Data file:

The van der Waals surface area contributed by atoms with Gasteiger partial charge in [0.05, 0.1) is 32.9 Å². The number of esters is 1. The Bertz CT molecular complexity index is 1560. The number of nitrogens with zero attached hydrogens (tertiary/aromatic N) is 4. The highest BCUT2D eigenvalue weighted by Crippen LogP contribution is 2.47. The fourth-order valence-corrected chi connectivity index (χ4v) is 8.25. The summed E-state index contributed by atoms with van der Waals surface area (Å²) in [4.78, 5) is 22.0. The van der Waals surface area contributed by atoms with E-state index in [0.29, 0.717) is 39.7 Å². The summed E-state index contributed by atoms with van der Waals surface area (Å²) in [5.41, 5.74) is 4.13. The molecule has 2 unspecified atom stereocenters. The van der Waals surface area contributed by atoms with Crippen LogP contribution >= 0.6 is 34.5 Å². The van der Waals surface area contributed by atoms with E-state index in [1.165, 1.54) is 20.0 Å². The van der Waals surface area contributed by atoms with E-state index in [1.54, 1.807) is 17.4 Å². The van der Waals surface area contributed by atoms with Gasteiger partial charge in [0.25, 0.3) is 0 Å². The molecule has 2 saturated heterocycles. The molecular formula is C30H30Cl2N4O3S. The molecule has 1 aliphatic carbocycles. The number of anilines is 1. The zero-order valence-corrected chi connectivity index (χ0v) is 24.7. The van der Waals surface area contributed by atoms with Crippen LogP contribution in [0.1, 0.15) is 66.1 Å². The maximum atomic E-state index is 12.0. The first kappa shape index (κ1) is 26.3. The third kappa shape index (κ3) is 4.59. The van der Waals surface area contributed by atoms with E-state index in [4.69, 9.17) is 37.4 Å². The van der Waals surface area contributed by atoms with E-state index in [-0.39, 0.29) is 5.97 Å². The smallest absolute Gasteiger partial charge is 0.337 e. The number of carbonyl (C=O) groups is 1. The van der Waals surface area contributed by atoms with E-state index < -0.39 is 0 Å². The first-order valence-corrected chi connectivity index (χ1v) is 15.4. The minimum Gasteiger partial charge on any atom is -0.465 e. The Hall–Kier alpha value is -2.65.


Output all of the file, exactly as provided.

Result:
The van der Waals surface area contributed by atoms with Gasteiger partial charge in [0.05, 0.1) is 32.9 Å². The number of esters is 1. The Bertz CT molecular complexity index is 1560. The number of nitrogens with zero attached hydrogens (tertiary/aromatic N) is 4. The highest BCUT2D eigenvalue weighted by Crippen LogP contribution is 2.47. The fourth-order valence-corrected chi connectivity index (χ4v) is 8.25. The summed E-state index contributed by atoms with van der Waals surface area (Å²) in [4.78, 5) is 22.0. The van der Waals surface area contributed by atoms with E-state index in [0.29, 0.717) is 39.7 Å². The summed E-state index contributed by atoms with van der Waals surface area (Å²) in [5.41, 5.74) is 4.13. The molecule has 2 unspecified atom stereocenters. The van der Waals surface area contributed by atoms with Crippen LogP contribution >= 0.6 is 34.5 Å². The van der Waals surface area contributed by atoms with E-state index in [1.165, 1.54) is 20.0 Å². The van der Waals surface area contributed by atoms with E-state index in [1.54, 1.807) is 17.4 Å². The van der Waals surface area contributed by atoms with Gasteiger partial charge in [0.25, 0.3) is 0 Å². The molecule has 2 saturated heterocycles. The molecular formula is C30H30Cl2N4O3S. The molecule has 1 aliphatic carbocycles. The number of anilines is 1. The zero-order valence-corrected chi connectivity index (χ0v) is 24.7. The van der Waals surface area contributed by atoms with Crippen LogP contribution in [0.1, 0.15) is 66.1 Å². The maximum atomic E-state index is 12.0. The first kappa shape index (κ1) is 26.3. The third kappa shape index (κ3) is 4.59. The van der Waals surface area contributed by atoms with E-state index in [4.69, 9.17) is 37.4 Å². The van der Waals surface area contributed by atoms with E-state index in [-0.39, 0.29) is 5.97 Å². The smallest absolute Gasteiger partial charge is 0.337 e. The number of carbonyl (C=O) groups is 1. The van der Waals surface area contributed by atoms with E-state index < -0.39 is 0 Å². The first-order valence-corrected chi connectivity index (χ1v) is 15.4. The minimum Gasteiger partial charge on any atom is -0.465 e. The Hall–Kier alpha value is -2.65.